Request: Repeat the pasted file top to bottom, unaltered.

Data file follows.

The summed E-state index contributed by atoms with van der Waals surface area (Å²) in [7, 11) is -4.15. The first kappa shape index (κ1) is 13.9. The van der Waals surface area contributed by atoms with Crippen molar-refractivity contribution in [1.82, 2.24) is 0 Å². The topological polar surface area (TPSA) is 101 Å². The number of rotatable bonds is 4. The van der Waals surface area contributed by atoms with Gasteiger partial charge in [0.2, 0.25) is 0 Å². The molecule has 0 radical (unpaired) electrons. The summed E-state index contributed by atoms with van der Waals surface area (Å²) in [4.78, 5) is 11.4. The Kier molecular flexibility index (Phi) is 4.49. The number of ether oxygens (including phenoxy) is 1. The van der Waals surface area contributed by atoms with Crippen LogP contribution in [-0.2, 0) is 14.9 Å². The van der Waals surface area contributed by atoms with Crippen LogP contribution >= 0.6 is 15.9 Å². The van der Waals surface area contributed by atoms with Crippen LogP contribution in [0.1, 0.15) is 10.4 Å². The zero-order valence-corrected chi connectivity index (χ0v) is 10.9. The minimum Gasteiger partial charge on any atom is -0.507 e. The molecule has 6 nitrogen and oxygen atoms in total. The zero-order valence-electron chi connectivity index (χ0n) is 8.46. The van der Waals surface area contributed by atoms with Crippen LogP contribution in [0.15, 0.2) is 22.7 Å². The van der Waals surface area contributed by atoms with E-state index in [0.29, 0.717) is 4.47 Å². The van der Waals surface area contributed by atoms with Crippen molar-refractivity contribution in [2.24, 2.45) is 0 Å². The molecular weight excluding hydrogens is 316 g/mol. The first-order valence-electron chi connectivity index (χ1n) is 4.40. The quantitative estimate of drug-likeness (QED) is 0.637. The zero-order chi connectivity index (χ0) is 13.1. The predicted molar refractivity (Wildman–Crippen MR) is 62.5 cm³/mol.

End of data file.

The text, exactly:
The summed E-state index contributed by atoms with van der Waals surface area (Å²) in [7, 11) is -4.15. The first kappa shape index (κ1) is 13.9. The van der Waals surface area contributed by atoms with Crippen molar-refractivity contribution in [1.82, 2.24) is 0 Å². The topological polar surface area (TPSA) is 101 Å². The number of rotatable bonds is 4. The van der Waals surface area contributed by atoms with Gasteiger partial charge in [0.2, 0.25) is 0 Å². The molecule has 0 radical (unpaired) electrons. The summed E-state index contributed by atoms with van der Waals surface area (Å²) in [4.78, 5) is 11.4. The Kier molecular flexibility index (Phi) is 4.49. The number of ether oxygens (including phenoxy) is 1. The van der Waals surface area contributed by atoms with Crippen LogP contribution in [-0.2, 0) is 14.9 Å². The van der Waals surface area contributed by atoms with Crippen LogP contribution >= 0.6 is 15.9 Å². The van der Waals surface area contributed by atoms with Crippen LogP contribution in [0.1, 0.15) is 10.4 Å². The zero-order valence-corrected chi connectivity index (χ0v) is 10.9. The minimum Gasteiger partial charge on any atom is -0.507 e. The molecule has 6 nitrogen and oxygen atoms in total. The zero-order valence-electron chi connectivity index (χ0n) is 8.46. The van der Waals surface area contributed by atoms with Crippen LogP contribution in [0.15, 0.2) is 22.7 Å². The van der Waals surface area contributed by atoms with E-state index in [0.29, 0.717) is 4.47 Å². The van der Waals surface area contributed by atoms with Crippen molar-refractivity contribution in [2.24, 2.45) is 0 Å². The molecular weight excluding hydrogens is 316 g/mol. The first-order valence-electron chi connectivity index (χ1n) is 4.40. The quantitative estimate of drug-likeness (QED) is 0.637. The zero-order chi connectivity index (χ0) is 13.1. The predicted molar refractivity (Wildman–Crippen MR) is 62.5 cm³/mol.